Political Organization. The basic political unit among the Igbo is the village. Two types of political systems have been distinguished among the Igbo on both sides of the Niger River: the democratic village republic type, found among the Igbo living to the east of the Niger River, and the constitutional monarchy type, found among Igbo in Delta State and the riverine towns of Onitsha and Ossomali. Most of the villages or towns that have the latter type of political system have two ruling monarchs—one female and one male. The obi (male monarch) is theoretically the father of the whole community, and the omu (female monarch) is theoretically the mother of the whole community; the duties of the latter, however, center mainly around the female side of the community.
Women engage in village politics (i.e., manage their affairs, separately from the men). They do this by establishing their own political organizations, which come under an overall village or town Women's Council under the leadership of seasoned matriarchs. It was this organizational system that enabled Igbo women and Ibibio women to wage an anticolonial struggle against the British in 1929 known as the Women's War (Ogu Umunwayi).
Both types of political systems are characterized by the smallness in size of the political units, the wide dispersal of political authority between the sexes, kinship groups, lineages, age sets, title societies, diviners, and other professional groups. Colonialism has had a detrimental effect on the social, political, and economic status of traditional Igbo women, resulting in a gradual loss of autonomy and power.
Religious Beliefs. Although many Igbo people are now Christians, traditional Igbo religious practices still abound. The traditional Igbo religion includes an uncontested general reverence for Ala or Ana, the earth goddess, and beliefs and rituals related to numerous other male and female deities, spirits, and ancestors, who protect their living descendants. Revelation of the will of certain deities is sought through oracles and divination. The claim that the Igbo acknowledge a creator God or Supreme Being, Chukwu or Chineka, is, however, contested. Some see it as historical within the context of centralized political formations, borrowings from Islam and Christianity, and the invention of sky (Igwe) gods. The primordial earth goddess and other deified spirits have shrines and temples of worship and affect the living in very real and direct ways, but there are none dedicated to Chukwu. Ala encapsulates both politics and religion in Igbo society by fusing together space, custom, and ethics ( omenala); some refer to Ala as the constitutional deity of the Igbo.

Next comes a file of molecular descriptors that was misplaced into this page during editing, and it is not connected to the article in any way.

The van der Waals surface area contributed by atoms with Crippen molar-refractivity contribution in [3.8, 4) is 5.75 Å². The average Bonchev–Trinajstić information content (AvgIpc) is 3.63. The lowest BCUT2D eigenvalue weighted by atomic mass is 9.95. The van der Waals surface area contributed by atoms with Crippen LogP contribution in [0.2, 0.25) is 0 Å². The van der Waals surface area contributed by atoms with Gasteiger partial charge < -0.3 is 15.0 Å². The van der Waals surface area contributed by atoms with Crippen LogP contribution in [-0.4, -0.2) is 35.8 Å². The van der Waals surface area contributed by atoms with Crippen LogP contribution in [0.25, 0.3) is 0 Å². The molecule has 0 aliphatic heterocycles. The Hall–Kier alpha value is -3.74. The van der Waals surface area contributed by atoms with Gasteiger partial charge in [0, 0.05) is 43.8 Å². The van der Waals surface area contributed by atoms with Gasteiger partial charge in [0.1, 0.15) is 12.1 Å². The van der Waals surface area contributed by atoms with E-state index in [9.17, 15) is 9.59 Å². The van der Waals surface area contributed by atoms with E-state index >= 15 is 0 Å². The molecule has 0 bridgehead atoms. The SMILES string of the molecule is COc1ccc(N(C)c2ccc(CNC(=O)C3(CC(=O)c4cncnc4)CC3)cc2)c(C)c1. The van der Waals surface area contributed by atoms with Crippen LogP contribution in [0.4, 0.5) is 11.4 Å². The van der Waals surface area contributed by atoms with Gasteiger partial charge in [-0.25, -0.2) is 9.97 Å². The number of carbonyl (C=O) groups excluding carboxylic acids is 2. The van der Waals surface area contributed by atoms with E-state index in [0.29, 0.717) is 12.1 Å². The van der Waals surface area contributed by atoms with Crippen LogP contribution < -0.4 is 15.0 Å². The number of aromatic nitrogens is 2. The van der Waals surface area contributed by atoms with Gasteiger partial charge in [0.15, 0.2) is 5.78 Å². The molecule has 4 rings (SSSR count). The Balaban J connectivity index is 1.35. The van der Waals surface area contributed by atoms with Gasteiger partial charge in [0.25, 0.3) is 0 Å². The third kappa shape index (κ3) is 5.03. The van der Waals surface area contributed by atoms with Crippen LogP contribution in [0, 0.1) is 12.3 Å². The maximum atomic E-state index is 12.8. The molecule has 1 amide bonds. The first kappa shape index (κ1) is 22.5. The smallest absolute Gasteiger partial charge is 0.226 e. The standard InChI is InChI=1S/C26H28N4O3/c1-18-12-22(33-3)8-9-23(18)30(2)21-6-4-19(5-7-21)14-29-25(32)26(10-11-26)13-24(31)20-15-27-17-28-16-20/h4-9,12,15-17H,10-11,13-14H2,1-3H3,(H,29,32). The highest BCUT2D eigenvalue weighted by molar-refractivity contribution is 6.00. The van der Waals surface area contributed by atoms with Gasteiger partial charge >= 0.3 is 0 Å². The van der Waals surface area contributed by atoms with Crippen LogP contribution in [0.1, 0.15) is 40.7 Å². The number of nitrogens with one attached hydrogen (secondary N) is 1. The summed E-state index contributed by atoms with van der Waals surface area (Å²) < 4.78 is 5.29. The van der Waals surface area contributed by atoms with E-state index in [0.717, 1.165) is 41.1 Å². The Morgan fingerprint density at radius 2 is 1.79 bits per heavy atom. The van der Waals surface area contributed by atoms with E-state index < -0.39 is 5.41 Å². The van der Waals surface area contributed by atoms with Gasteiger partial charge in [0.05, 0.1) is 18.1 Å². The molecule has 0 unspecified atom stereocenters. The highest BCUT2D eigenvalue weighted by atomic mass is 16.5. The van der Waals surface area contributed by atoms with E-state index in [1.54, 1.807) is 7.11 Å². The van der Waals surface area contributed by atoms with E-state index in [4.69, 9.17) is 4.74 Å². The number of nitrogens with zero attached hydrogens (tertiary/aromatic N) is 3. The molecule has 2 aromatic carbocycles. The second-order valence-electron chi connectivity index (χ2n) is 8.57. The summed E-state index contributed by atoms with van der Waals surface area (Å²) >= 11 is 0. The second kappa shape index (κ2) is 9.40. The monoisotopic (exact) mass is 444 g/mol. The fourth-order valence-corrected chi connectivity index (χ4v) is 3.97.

The Igbo concept of personhood and the dialectic between individual choice/freedom and destiny or fate is embodied in the notion of chi, variously interpreted as spirit double, guardian angel, personal deity, personality soul, or divine nature. Igbo have varied accounts of myths of origin because there are many gods and goddesses. According to one Igbo worldview, Chukwu created the visible universe, uwa. The universe is divided into two levels: the natural level, uwa, or human world, and the spiritual level of spirits, which include Anyanwu, the sun; Igwe, the sky; Andala (or Ana), the earth; women's water spirits/goddesses, and forest spirits. Through taboos, the Igbo forge a mediatory category of relations with nature and certain animals such as pythons, crocodiles, tigers, tortoises, and fish.
Religious Practitioners. There are two different kinds of priests: the hereditary lineage priests and priests who are chosen by particular deities for their service. Diviners and priests—those empowered with ofo, the symbol of authority, truth, and justice—interpret the wishes of the spirits, who bless and favor devotees as well as punish social offenders and those who unwittingly infringe their privileges, and placate the spirits with ceremonial sacrifices.